Greetings, everyone! Today, my blog topic is by special request from my friend and faithful reader, Paige. About to embark on a honeymoon trip to Scotland (fab decision), she asked if I would mind writing an article on the fascinating and controversial Mary Queen of Scots. My friend has a similar interest in history, so I am thrilled to oblige. Paige, dear, this one’s for you.
If there is one takeaway from my research on Mary Queen of Scots, it is that the relationship between Scotland and England is a complicated one. Always has been. May always be.
The story of Mary is also complicated. As with any events that took place half a millennia ago, sometimes that which separates fact from fiction is not crystal clear. I imagine there will always be scholarly debate and political and religious bias that informs individual opinions. Still, I think most people would agree upon the major points of Mary’s life. As for the finer, cloudier points, well, they are fodder for the imagination. With that said, let’s dig in.
Known also as Mary I or Mary Stuart, Mary Queen of Scots was born in 1542 at Linlithgow Palace, near Edinburgh, Scotland. She was the only surviving legitimate child of King James V of Scotland. Mary’s mother was the influential Mary of Guise, and she was the great-niece of King Henry VIII of England – the king we all learned about in school who beheaded his wife, Ann Boleyn.
Mary was just six days old when she became Queen of Scotland. Because of the unique situation, the country was governed by regents until she was of age to assume her responsibilities.
With a passionate desire for Scotland and the powerful Catholic nation of France to form an alliance against England, Mary’s mother sent her young five-year-old daughter to be educated in the French court and to eventually marry the French Dauphin – Francis (the son of the French king, Henry II). Mary Queen of Scots spent thirteen years in France, learning all the things that a young woman of noble birth should know: several languages, horsemanship, falconry, needlework, poetry and prose, and music. She was educated, talented, and beautiful- and in 1558, became the bride of the young French prince (just so we’re clear, I didn’t say the Fresh Prince – ha).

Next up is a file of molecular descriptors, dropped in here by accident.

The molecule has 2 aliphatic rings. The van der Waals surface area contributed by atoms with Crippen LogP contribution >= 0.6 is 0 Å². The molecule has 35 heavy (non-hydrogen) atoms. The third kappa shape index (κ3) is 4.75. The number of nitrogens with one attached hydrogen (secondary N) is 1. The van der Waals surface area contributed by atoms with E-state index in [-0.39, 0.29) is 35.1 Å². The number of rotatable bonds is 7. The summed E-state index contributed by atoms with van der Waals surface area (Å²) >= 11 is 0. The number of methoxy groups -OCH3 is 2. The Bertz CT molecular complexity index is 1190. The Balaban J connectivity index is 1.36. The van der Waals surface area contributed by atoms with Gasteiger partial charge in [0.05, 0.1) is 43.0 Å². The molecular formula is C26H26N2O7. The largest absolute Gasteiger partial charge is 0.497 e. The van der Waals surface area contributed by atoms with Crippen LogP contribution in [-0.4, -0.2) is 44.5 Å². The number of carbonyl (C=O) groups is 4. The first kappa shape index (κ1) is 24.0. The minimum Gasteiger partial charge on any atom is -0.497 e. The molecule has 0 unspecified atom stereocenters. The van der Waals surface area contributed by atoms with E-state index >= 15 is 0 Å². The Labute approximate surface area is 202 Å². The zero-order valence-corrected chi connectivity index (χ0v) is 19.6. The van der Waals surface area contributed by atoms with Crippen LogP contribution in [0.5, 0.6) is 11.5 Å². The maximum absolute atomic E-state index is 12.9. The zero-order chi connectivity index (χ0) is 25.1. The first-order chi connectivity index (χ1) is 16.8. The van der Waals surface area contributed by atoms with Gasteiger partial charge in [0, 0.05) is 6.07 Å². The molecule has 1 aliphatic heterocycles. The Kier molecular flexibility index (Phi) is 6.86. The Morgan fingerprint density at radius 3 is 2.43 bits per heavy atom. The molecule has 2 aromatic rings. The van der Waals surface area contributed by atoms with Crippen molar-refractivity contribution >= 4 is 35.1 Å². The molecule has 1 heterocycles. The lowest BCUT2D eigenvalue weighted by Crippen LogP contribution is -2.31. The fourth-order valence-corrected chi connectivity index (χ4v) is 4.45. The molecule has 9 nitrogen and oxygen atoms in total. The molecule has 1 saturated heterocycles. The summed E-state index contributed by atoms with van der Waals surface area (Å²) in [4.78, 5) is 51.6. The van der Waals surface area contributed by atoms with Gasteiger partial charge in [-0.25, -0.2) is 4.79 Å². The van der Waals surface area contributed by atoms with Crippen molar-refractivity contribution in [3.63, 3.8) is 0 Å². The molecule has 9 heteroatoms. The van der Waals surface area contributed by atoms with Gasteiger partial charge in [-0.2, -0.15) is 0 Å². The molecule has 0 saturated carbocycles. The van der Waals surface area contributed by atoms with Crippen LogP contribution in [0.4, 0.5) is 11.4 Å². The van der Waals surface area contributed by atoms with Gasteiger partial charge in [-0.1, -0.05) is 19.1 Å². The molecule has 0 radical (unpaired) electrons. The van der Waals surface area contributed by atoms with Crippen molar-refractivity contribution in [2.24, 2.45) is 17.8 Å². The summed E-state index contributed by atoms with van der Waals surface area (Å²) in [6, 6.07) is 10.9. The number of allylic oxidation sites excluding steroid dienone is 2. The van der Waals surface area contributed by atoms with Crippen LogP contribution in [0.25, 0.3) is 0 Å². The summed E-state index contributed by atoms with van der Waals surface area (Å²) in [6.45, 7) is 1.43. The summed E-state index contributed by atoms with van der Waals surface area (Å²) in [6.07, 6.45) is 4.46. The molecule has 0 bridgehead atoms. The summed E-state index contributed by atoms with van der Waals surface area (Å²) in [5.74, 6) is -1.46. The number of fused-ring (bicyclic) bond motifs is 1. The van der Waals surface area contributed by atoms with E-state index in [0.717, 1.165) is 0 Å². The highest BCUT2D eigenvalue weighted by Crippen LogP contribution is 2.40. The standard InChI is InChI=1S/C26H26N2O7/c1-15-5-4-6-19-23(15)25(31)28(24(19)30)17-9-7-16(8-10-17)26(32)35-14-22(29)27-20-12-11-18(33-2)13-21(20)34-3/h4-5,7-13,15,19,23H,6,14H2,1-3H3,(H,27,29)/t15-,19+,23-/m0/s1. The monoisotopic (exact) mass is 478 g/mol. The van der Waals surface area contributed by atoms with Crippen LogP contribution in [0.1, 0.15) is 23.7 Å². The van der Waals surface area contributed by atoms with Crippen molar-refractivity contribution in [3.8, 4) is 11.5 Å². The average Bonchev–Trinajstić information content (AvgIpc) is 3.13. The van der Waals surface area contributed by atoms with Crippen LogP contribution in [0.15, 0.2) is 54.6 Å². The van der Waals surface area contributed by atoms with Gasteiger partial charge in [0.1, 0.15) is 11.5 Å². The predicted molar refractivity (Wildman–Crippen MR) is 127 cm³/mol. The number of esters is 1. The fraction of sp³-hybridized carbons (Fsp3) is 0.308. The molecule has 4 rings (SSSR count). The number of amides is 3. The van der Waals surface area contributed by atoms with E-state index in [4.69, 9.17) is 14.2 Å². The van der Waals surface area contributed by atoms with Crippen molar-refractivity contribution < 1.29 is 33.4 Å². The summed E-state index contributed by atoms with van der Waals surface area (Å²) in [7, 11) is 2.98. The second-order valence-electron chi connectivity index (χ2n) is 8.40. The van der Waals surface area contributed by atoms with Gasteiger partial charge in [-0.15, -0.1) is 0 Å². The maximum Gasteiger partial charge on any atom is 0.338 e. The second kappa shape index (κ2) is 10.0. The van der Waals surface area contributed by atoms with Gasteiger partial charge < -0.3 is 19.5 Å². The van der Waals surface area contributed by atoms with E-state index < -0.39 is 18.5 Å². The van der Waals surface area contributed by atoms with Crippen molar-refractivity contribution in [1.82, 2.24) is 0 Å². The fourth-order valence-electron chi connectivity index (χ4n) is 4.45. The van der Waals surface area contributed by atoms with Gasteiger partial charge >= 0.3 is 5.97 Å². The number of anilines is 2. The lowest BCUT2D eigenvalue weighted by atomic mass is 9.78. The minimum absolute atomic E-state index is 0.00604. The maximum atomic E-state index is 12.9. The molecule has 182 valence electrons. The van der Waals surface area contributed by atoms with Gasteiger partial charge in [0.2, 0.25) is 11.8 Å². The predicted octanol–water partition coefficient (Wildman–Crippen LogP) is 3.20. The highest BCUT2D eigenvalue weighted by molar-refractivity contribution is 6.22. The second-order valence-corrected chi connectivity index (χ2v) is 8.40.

Meanwhile in England………
In 1558, Elizabeth I (a Protestant and cousin to Mary Queen of Scots) ascended to the English throne after the death of her sister. Yet in the eyes of many Catholics, it was felt that Elizabeth was an illegitimate ruler and that Mary Stuart, as the senior descendent of Henry VIII’s elder sister, was the rightful queen of England. This issue of who the true and sovereign English ruler should be would mar Mary and Elizabeth’s relationship for the rest of Mary’s days.
A happily ever after was not meant for Francis and Mary. About a year after they wed, following the accidental and untimely death of his father, Francis was crowned King of France (Mary as Queen). Sadly, another year and a half after that in 1560, the young King Francis himself also passed away – from an ear infection that developed into a much more serious problem. According to an account by Francis’ father, Mary and his young son had seemed to click from the very beginning. Soul mates, perhaps.
The loss of Mary’s young husband left her grief-stricken, and the eighteen-year-old went home to Scotland to reign alone. Her return came at a time of political and religious uncertainty, with Scotland caught in the throes of the Reformation and an ever-widening Protestant-Catholic split.
I try to imagine what Mary Queen of Scots would have been like at this point in her life. Eighteen, widowed and grieving, thrust into the responsibilities and pressures of a noble position. Possibly lonely. The tender heart of a teenager caught somewhere between the child she was and the woman she was quickly becoming. One thing is for sure, though. Mary’s fascinating journey had only begun.
We’ll continue with more on the life of Mary Queen of Scots next time. See you again soon, Friends.